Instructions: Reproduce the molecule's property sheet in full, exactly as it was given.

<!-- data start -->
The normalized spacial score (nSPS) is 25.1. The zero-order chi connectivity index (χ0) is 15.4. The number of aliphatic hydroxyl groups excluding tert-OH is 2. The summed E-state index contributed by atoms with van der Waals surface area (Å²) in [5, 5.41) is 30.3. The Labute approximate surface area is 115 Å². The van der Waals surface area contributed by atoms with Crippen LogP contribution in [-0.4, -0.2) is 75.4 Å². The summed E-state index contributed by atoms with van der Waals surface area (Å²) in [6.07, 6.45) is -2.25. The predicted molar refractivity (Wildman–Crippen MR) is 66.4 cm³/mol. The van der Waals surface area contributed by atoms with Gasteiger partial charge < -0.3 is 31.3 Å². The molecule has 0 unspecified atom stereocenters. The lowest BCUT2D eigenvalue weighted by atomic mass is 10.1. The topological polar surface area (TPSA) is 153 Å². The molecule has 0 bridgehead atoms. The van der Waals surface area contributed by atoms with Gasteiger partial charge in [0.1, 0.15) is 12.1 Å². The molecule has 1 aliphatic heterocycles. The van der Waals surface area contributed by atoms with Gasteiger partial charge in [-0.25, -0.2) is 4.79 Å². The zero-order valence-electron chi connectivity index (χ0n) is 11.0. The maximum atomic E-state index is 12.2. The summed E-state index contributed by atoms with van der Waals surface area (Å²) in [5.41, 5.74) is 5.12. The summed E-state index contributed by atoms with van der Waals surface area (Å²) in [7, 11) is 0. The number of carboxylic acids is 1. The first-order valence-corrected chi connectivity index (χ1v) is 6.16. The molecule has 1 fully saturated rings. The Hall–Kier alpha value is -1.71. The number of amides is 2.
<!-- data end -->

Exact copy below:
The normalized spacial score (nSPS) is 25.1. The zero-order chi connectivity index (χ0) is 15.4. The number of aliphatic hydroxyl groups excluding tert-OH is 2. The summed E-state index contributed by atoms with van der Waals surface area (Å²) in [5, 5.41) is 30.3. The Labute approximate surface area is 115 Å². The van der Waals surface area contributed by atoms with Crippen LogP contribution in [-0.4, -0.2) is 75.4 Å². The summed E-state index contributed by atoms with van der Waals surface area (Å²) in [6.07, 6.45) is -2.25. The predicted molar refractivity (Wildman–Crippen MR) is 66.4 cm³/mol. The van der Waals surface area contributed by atoms with Gasteiger partial charge < -0.3 is 31.3 Å². The molecule has 0 unspecified atom stereocenters. The lowest BCUT2D eigenvalue weighted by atomic mass is 10.1. The topological polar surface area (TPSA) is 153 Å². The molecule has 0 bridgehead atoms. The van der Waals surface area contributed by atoms with Gasteiger partial charge in [0.1, 0.15) is 12.1 Å². The molecule has 1 aliphatic heterocycles. The van der Waals surface area contributed by atoms with Gasteiger partial charge in [-0.25, -0.2) is 4.79 Å². The zero-order valence-electron chi connectivity index (χ0n) is 11.0. The maximum atomic E-state index is 12.2. The summed E-state index contributed by atoms with van der Waals surface area (Å²) in [5.41, 5.74) is 5.12. The summed E-state index contributed by atoms with van der Waals surface area (Å²) in [7, 11) is 0. The number of carboxylic acids is 1. The first-order valence-corrected chi connectivity index (χ1v) is 6.16. The molecule has 1 fully saturated rings. The Hall–Kier alpha value is -1.71. The number of amides is 2.